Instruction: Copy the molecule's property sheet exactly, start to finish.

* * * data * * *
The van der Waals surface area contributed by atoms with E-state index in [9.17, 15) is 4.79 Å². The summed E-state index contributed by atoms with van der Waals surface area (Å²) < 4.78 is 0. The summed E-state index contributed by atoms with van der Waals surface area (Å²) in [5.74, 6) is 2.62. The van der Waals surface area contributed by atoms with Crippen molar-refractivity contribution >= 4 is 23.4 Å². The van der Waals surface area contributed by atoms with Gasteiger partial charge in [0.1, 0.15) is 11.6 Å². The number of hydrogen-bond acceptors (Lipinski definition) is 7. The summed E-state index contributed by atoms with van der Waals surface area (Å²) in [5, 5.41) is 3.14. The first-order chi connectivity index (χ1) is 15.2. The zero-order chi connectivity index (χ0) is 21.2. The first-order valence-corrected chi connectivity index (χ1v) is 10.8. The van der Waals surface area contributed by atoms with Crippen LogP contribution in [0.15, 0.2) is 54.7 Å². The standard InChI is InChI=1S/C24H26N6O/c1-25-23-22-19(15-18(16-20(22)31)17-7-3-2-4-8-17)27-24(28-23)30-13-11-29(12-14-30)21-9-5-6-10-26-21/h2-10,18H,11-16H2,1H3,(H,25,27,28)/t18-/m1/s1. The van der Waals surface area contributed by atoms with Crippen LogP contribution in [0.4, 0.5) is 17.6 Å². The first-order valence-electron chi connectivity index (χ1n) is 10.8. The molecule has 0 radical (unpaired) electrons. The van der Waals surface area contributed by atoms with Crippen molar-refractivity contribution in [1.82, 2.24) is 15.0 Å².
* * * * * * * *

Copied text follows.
The van der Waals surface area contributed by atoms with E-state index in [9.17, 15) is 4.79 Å². The summed E-state index contributed by atoms with van der Waals surface area (Å²) < 4.78 is 0. The summed E-state index contributed by atoms with van der Waals surface area (Å²) in [5.74, 6) is 2.62. The van der Waals surface area contributed by atoms with Crippen molar-refractivity contribution >= 4 is 23.4 Å². The van der Waals surface area contributed by atoms with Gasteiger partial charge in [0.1, 0.15) is 11.6 Å². The number of hydrogen-bond acceptors (Lipinski definition) is 7. The summed E-state index contributed by atoms with van der Waals surface area (Å²) in [5, 5.41) is 3.14. The first-order chi connectivity index (χ1) is 15.2. The zero-order chi connectivity index (χ0) is 21.2. The first-order valence-corrected chi connectivity index (χ1v) is 10.8. The van der Waals surface area contributed by atoms with Crippen LogP contribution in [0.15, 0.2) is 54.7 Å². The standard InChI is InChI=1S/C24H26N6O/c1-25-23-22-19(15-18(16-20(22)31)17-7-3-2-4-8-17)27-24(28-23)30-13-11-29(12-14-30)21-9-5-6-10-26-21/h2-10,18H,11-16H2,1H3,(H,25,27,28)/t18-/m1/s1. The van der Waals surface area contributed by atoms with Crippen LogP contribution in [0.4, 0.5) is 17.6 Å². The first-order valence-electron chi connectivity index (χ1n) is 10.8. The molecule has 0 radical (unpaired) electrons. The van der Waals surface area contributed by atoms with Crippen molar-refractivity contribution in [1.82, 2.24) is 15.0 Å².